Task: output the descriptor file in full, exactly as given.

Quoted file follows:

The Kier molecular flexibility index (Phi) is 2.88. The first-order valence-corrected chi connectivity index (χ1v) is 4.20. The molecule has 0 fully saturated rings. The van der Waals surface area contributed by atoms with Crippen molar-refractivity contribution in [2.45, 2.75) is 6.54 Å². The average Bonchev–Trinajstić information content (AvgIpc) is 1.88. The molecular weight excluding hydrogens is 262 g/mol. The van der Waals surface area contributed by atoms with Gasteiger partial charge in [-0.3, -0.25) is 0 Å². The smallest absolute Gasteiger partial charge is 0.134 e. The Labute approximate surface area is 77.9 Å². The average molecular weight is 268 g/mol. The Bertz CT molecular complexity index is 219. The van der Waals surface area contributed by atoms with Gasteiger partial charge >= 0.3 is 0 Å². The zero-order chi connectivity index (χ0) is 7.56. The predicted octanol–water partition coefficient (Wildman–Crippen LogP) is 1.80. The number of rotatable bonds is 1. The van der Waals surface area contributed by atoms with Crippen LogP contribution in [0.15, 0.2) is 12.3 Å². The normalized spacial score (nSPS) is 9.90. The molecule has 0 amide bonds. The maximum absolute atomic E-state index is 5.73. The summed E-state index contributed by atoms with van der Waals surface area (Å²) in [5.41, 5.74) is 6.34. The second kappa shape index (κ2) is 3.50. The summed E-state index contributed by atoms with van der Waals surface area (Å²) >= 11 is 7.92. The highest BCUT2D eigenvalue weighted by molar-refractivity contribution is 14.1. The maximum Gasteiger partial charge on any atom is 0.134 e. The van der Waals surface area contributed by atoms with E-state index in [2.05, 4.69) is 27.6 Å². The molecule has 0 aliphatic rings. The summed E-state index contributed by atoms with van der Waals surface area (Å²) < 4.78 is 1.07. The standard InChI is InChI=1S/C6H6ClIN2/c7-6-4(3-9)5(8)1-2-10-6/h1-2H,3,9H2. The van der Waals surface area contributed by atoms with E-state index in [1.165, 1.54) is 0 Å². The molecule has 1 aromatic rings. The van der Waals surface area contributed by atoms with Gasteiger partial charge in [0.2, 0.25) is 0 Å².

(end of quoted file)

The Kier molecular flexibility index (Phi) is 2.88. The first-order valence-corrected chi connectivity index (χ1v) is 4.20. The molecule has 0 fully saturated rings. The van der Waals surface area contributed by atoms with Crippen molar-refractivity contribution in [2.45, 2.75) is 6.54 Å². The average Bonchev–Trinajstić information content (AvgIpc) is 1.88. The molecular weight excluding hydrogens is 262 g/mol. The van der Waals surface area contributed by atoms with Gasteiger partial charge in [-0.3, -0.25) is 0 Å². The smallest absolute Gasteiger partial charge is 0.134 e. The Labute approximate surface area is 77.9 Å². The average molecular weight is 268 g/mol. The Bertz CT molecular complexity index is 219. The van der Waals surface area contributed by atoms with Gasteiger partial charge >= 0.3 is 0 Å². The zero-order chi connectivity index (χ0) is 7.56. The predicted octanol–water partition coefficient (Wildman–Crippen LogP) is 1.80. The number of rotatable bonds is 1. The van der Waals surface area contributed by atoms with Crippen LogP contribution in [0.15, 0.2) is 12.3 Å². The normalized spacial score (nSPS) is 9.90. The molecule has 0 amide bonds. The maximum absolute atomic E-state index is 5.73. The summed E-state index contributed by atoms with van der Waals surface area (Å²) in [5.41, 5.74) is 6.34. The second kappa shape index (κ2) is 3.50. The summed E-state index contributed by atoms with van der Waals surface area (Å²) >= 11 is 7.92. The highest BCUT2D eigenvalue weighted by molar-refractivity contribution is 14.1. The maximum Gasteiger partial charge on any atom is 0.134 e. The van der Waals surface area contributed by atoms with E-state index in [2.05, 4.69) is 27.6 Å². The molecule has 0 aliphatic rings. The summed E-state index contributed by atoms with van der Waals surface area (Å²) < 4.78 is 1.07. The standard InChI is InChI=1S/C6H6ClIN2/c7-6-4(3-9)5(8)1-2-10-6/h1-2H,3,9H2. The van der Waals surface area contributed by atoms with E-state index in [1.165, 1.54) is 0 Å². The molecule has 1 aromatic rings. The van der Waals surface area contributed by atoms with Gasteiger partial charge in [0.2, 0.25) is 0 Å².